Fuel costs are one of the largest expenses for truck owner-operators. On average, you’ll spend anywhere between $50,000 to $70,000 per year on fuel costs alone. While fuel costs have increased, you can take steps to bring fuel costs down. Let’s look at the state of our fuel economy and how truckers can save on fuel costs.
Fuel prices fluctuate regularly, especially when seasons change. Unfortunately, we’re seeing spikes in fuel prices that go beyond those normal changes. While it is tempting to put the blame for higher prices on Russian sanctions and that country’s invasion of Ukraine, it’s actually more complicated. We have a few impacts converging at once:
The US average for diesel costs has been over $5 per gallon since mid-March. While we may see a small drop (emphasis on “may”) any relief will fade away quickly once summer hits.
While you can’t do anything about global fuel supply and demand, you can take steps to help reduce fuel usage and save money.
Regular maintenance on your rig is one of the most important things you can do for your business as an owner-operator. If your truck run, your business runs. Keeping up maintenance also helps improve your fuel efficiency.
Check your tires regularly and ensure they’re inflated to their proper PSI. You’ll extend the life of your tires and save on fuel costs. For every 10psi tire pressure drops, your truck burns an extra 1% of fuel. That adds up quickly, so keep your tires pumped.
If you’re stopped for more than 5 minutes, cut your engine. Trucks burn up to a gallon of gas per hour they idle. So, no matter how fast the stop should be, turn off the engine.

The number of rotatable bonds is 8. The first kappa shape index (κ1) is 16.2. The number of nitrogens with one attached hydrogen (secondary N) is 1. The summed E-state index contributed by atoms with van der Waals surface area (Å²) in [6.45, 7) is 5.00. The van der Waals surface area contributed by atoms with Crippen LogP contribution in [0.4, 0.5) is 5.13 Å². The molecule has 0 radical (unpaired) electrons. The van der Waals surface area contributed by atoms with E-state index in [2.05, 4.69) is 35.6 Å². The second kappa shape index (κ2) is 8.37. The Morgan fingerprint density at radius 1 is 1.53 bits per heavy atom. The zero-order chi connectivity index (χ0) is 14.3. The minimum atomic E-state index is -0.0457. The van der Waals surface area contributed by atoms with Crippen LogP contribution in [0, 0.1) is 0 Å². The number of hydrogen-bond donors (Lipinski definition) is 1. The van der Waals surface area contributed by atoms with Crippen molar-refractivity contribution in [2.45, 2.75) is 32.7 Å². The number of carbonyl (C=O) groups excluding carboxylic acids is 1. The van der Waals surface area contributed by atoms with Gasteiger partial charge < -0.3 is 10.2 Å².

Most modern trucks have cruise control, and many drivers ignore it. However, finding your engine’s “sweet spot” where it does just enough work to move but not so much that your engine revs is a good way to save on gas mileage. Cruise control does it for you automatically, so take advantage of that feature.
Large trucks build the momentum you can use, especially in hilly areas. Collect as much momentum as you can approaching hills and let gravity do the work for you going down them. The less you have to use the gas pedal, the less fuel your engine has to consume.
Just because the speed limit is over 55 mph doesn’t mean you have to drive over 55. When you’re not having to build momentum for hills, ease off the gas, and don’t go over 55 mph. You’ll notice the difference over the course of a long haul. That’s because vehicles (including big rigs) lose about 0.1 mpg of fuel economy for every 1 mph they go over 55. So, plan your trip for a slightly lower speed and save fuel and money.
Do what you can to reduce your trailer’s drag and resistance by keeping loads low and even. If you can’t avoid uneven loads, ensure high and heavy items are loaded towards the front of the trailer. Lower resistance and drag mean less work your engine has to do on the road.
If you’re an owner-operator, contact REY Logistics to see what else we can do to help you maximize your business and stay on the road with our logistics planning and 24/7 dispatchers.
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